The surgical strikes on the terror camps in POK by the Indian Army post the Uri terror attack came as a shot in the arm, not only for the armed forces but also for the people of India. Post-Independence, Gandhi’s path of non-violence (an effective tool under very different circumstances) and Nehru’s concept of Asian solidarity, became India’s instruments of foreign policy, to address India’s security concerns.
The notion that peaceful co-existence would prevail and dialogue would ease tensions amongst states, was misplaced, and sadly did not take into account the reality of real politics. India was perceived as a soft state and treated as such, despite its growth as an economic power, it’s incredible and acknowledged technical capability, its acquisition of sophisticated armaments and its nuclear capability.
That image invited foreign aggression- three wars and three conflicts, all with our so-called ‘friendly neighbours’! To add insult to injury, a series of terror strikes and neighbour abetted insurgency has been progressively chipping away at our men and material. A nation of more than a billion people, the world’s third-largest Army and the world’s fourth-largest Air Force appeared as an impotent wimp in the eyes of the world. That image changed with the surgical strikes carried out on 29 September 2016 – a product of a change in government.
Three years down the line, the Narendra Modi led NDA government continues to exhibit the will to act firmly in the national interest, showing the world that transition in the Indian ethos has arrived. Notwithstanding the detractors, the proverbial basket of crabs, each pulling the other down (as Maharishi Sadguru sadly laments), the government has shown that it has the ‘will’ to act firmly when required- and that sharp and punishing action would be meted out to the perpetrators of terrorism and those who threatened national security. The image of the ‘national will’ had been restored.
India’s growing power, both economic and military has undoubtedly increased its visibility. While Manmohan Singh, as Prime Minister said little, his statement that India’s interests range from the Gulf of Aden in the west to the Malacca Straits in the east, from the Indian Ocean to the Central Asian plateau in the north, marked a major sphere of influence and responsibility.
Garuda had spread its wings. Faced with a plethora of threats, both external and internal, across the conflict continuum, as also the need to provide succour to the Indian diaspora and deal with the impact of crises within the region and beyond, national security is indeed a tall order.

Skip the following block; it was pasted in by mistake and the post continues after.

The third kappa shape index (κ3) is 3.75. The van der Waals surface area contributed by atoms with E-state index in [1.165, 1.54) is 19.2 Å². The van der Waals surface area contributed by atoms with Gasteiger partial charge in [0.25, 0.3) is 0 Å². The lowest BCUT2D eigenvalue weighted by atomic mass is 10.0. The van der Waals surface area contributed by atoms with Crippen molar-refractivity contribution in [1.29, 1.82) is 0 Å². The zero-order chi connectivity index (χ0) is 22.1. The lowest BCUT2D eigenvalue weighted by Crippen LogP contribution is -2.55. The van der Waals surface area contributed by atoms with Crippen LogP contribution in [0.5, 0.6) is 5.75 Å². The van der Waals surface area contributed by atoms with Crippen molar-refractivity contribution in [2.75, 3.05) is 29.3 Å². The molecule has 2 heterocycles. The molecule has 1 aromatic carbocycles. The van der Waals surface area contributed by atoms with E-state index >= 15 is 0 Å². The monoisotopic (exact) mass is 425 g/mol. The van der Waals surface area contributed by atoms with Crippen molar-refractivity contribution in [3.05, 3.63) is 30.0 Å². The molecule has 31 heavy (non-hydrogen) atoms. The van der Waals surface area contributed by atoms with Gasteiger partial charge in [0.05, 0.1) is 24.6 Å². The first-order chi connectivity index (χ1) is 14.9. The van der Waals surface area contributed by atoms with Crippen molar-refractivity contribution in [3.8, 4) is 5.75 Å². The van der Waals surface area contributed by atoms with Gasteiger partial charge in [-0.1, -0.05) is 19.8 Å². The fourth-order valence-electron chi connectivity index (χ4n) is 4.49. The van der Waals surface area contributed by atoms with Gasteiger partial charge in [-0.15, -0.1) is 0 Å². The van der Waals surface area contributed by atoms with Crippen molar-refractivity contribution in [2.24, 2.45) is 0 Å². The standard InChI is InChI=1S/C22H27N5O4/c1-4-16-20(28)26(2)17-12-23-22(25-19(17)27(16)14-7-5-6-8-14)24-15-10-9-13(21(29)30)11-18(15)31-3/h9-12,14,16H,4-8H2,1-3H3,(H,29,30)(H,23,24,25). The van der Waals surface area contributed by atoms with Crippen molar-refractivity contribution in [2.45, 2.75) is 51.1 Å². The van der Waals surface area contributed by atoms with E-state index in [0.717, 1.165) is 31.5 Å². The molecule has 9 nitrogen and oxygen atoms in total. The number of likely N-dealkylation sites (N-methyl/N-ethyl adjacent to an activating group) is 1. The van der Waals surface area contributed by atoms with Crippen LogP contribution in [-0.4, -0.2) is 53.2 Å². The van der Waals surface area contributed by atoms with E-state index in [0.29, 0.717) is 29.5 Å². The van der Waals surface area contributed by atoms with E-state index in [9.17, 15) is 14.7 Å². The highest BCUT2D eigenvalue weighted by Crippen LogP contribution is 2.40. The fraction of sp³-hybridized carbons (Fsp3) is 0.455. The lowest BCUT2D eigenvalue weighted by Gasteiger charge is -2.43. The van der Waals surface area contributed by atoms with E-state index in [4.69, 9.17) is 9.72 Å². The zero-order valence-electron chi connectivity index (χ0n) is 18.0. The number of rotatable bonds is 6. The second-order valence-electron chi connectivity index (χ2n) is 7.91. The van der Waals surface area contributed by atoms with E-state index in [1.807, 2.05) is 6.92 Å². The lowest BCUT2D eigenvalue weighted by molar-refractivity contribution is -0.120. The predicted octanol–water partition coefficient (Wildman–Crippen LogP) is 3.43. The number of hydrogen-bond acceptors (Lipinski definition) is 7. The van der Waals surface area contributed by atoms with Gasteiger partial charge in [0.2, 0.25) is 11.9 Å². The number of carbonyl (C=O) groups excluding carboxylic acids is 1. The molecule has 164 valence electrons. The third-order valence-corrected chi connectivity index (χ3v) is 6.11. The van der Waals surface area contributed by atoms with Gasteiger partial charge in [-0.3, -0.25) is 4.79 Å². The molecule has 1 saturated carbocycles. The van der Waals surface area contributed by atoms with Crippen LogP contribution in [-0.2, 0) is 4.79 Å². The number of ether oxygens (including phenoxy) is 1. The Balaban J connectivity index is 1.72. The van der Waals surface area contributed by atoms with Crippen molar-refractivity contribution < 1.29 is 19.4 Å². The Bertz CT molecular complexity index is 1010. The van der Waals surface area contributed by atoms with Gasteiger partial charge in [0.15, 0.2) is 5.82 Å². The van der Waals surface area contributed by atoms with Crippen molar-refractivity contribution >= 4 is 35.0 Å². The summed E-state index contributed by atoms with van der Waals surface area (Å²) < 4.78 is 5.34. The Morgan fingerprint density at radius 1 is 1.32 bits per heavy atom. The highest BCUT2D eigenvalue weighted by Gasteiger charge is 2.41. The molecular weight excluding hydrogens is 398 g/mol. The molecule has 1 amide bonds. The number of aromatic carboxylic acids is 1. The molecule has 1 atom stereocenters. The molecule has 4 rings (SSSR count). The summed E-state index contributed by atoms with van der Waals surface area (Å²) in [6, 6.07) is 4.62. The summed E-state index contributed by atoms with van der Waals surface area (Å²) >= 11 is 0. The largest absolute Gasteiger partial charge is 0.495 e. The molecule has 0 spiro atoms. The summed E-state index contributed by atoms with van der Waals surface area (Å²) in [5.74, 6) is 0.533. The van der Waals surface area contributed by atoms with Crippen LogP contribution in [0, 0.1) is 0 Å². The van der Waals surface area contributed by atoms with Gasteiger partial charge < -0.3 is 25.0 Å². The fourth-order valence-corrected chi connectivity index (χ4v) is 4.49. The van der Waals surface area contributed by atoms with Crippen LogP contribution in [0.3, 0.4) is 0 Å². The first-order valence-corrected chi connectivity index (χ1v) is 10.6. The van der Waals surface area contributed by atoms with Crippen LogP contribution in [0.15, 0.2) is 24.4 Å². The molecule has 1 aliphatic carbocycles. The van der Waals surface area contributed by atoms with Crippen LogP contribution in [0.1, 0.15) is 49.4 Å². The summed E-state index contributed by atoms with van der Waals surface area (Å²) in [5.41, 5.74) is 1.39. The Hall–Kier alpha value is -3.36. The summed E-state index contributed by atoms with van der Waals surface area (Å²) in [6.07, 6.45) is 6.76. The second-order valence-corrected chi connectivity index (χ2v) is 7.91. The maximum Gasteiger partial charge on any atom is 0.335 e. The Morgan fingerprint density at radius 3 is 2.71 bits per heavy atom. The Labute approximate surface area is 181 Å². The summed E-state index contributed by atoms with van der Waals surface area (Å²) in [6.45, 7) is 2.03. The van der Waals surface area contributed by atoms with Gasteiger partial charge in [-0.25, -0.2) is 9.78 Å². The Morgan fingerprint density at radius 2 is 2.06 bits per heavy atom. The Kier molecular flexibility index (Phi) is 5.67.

While international pressure would influence actions in an integrated and interdependent world, confrontation and conflict can never be ruled out. If it were to happen, there is no doubt that it would be short and sharp (and hopefully below the nuclear threshold). The rapid progress in technology will not only make the conflict more challenging but unpredictable, requiring calibrated and flexible responses in a swiftly changing and elastic environment.
It is evident that airpower, with its inherent characteristics, would be the instrument that is most suited to address such responses. Its sheer capability to execute and assist in parallel operations, its speed, lethality and ability to create strategic effects while lending its strength and capabilities to other elements, make airpower the ‘Sword Arm’ of the government. But for total effect, airpower must be used judiciously with other disciplines and in a multi-dimensional spectrum to bring national power to bear on the enemy. Thus jointness, and the synergy arising from it, is the way forward.
Conflicts between countries in today’s world are few and far between. But what is more troublesome and probably the bigger challenge is countering the lower end of the spectrum of conflict – variously described as Fourth Generation Warfare (4GW)/ Sub-Conventional/ Asymmetric Warfare. This remains the multi-headed hydra that is the scourge of all the problems across the globe.
The variables thrown up in terms of area, method, source, nature, time and worst of all the suicide bombers (with visions of 72 virgins) have exacerbated the problem. Addressing and suppressing/ exterminating the protagonists is a major issue. Few countries today are free from radical elements indulging in bombing, mayhem and carnage. It has become a way of life. The steady and constant attacks on men and material fritter away national assets. We need to put our heads together and apply concepts and technology designed for specific environments to weed out the unwanted elements and ensure national security is not jeopardised.
An alumnus of NDA and DSSC, Air Mshl Sumit Mukerji has served the IAF as a fighter pilot with distinction He has commanded three units, a MiG-29 Sqn, a MiG-25 SR Sqn and TACDE (considered the ‘Top Gun’ school of the IAF) and also served as the Air Attaché in Washington DC. He retired in 2011 as the AOC-in-C of Southern Air Command.